Where Is the Public Sociology in Public Social Movement History Sites? the Case of the Civil Rights Movement

By Foster, Johanna E. | Michigan Sociological Review, Fall 2014 | Go to article overview

Where Is the Public Sociology in Public Social Movement History Sites? the Case of the Civil Rights Movement


Foster, Johanna E., Michigan Sociological Review


On July 24, 2013, former congressman (Democrat; Maryland) and former president and CEO of the National Association for the Advancement of Colored People (NAACP), Kweisi Mfume, testified before the Congressional Caucus on Black Men and Boys in its first hearing, convened in the wake of the acquittal of George Zimmerman on charges related to the shooting death of young Trayvon Martin. Amidst the moving set of testimonies, I was struck by Mfume's position that among whatever else we might do to protect young black people from the tide of racial inequality and racialized violence, we must recognize that "we have not provided the explanations to young people about why their circumstance is so very different from what they see on [television] where there is such great energy and belief that everything is well when we know that everything is not well" (Johns et al. 2013). Here, Mfume was calling on adults to provide young people with the same kinds of analytical tools that many sociology instructors situated within the long-standing tradition of "public sociology" (Agger 2000) try to inspire in our students, namely a quality of mind that, as C.W. Mills so famously articulated, helps us understand the connections between our personal troubles and public issues and to use that knowledge outside of conventional academic settings to bring about progressive social change (Mills [1959] 2000).

It is in this spirit that over an eight-year span, reaching from Seneca Falls to Alcatraz to Stonewall and Chicano Park, my sociologist friend and I, along with my two elementary school-aged children, toured various public social movement history sites to educate ourselves about the long history of, and resistance to, systematic inequalities in U.S. history. Each trip taught us enormous lessons and deepened our gratitude for the sacrifices made by freedom fighters in our nation's past, though as a macrosociologist, I was admittedly surprised to find that on each journey, an explicit analysis of structural advantage and disadvantage was absent from the public narratives at most of the social movement history sites we explored, whether they were sites associated with the women's suffrage movement, the Chicano farm workers' movement, or the American Indian movement. While we toured nearly a third of the sites designated by the U.S. Park Service as National Historic Sites commemorating histories of civil rights struggles, in this article I specifically examine the public narratives that are presented to tourists as late as 2013 at African American civil rights movement history museums in nine cities in the South, including Greensboro, NC; Selma, AL; Montgomery, AL; Birmingham, AL; and Little Rock, AR. I discuss the patterned ways in which key sociological insights about white racism that have been a hallmark of the discipline since the classical theory of W. E. B. Du Bois (e.g., [1903] 1989) are often omitted from most of the public discourse at the museum sites, mostly notably the central sociological lesson that racism is not simply a once-horrific problem of interpersonal relations solved years ago but rather a social system of white privilege that is both interpersonal and institutional, as well as material, persistent though variable (Winant 2004), and kept in place today through the rise of "color-blind" ideologies that deploy seemingly race-neutral narratives of political liberalism to perpetuate racial advantage (Bonilla-Silva 2014). In particular, I describe what I consider to be the major dimensions, and the importance of, a sociological perspective on structural racism, followed by a discussion of the relative absence of such a perspective in civil rights history sites. I conclude with a call for those of us committed to "public sociology" to begin to imagine ways to better contribute to public discourse at social movement history museum sites about the nature, extent, and endurance of structural inequality in the United States.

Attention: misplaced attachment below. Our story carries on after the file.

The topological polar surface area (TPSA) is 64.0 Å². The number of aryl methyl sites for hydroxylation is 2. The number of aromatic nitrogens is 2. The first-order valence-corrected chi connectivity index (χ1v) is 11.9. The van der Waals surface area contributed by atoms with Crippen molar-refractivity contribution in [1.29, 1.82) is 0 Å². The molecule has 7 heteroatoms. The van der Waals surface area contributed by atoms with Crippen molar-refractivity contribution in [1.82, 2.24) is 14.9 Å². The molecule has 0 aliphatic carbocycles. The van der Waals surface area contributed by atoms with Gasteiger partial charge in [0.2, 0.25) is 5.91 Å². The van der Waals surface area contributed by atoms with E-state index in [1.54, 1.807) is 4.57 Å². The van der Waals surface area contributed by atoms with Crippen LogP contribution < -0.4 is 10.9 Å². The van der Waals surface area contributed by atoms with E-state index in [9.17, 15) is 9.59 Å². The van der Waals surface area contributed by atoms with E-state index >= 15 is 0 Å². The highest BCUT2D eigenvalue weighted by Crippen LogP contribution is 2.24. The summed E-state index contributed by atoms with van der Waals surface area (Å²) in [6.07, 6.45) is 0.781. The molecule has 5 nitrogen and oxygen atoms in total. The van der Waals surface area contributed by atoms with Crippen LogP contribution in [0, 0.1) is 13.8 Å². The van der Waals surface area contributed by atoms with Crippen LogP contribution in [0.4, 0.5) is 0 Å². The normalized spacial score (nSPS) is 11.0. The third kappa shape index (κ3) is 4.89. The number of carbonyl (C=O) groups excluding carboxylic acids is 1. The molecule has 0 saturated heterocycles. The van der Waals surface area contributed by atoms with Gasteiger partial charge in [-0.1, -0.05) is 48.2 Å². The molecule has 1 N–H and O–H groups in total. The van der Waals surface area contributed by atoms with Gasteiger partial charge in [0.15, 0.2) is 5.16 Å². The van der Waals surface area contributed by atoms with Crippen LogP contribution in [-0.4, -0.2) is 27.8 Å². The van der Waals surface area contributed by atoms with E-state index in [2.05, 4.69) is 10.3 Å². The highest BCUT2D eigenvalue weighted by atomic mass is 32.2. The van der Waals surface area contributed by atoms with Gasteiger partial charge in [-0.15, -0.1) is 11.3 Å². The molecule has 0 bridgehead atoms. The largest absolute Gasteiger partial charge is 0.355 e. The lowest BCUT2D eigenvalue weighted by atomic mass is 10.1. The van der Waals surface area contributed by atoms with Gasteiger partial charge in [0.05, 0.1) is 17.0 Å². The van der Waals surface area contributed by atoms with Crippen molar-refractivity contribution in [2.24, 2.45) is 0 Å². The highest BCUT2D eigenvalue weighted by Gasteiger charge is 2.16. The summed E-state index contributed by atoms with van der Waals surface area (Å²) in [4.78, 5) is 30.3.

TRAVELING THE CIVIL RIGHTS MOVEMENT

Over the course of two trips, one in 2013 and one in 2006, we traveled to seven civil rights history museum sites, four on the first round and three on the second. …

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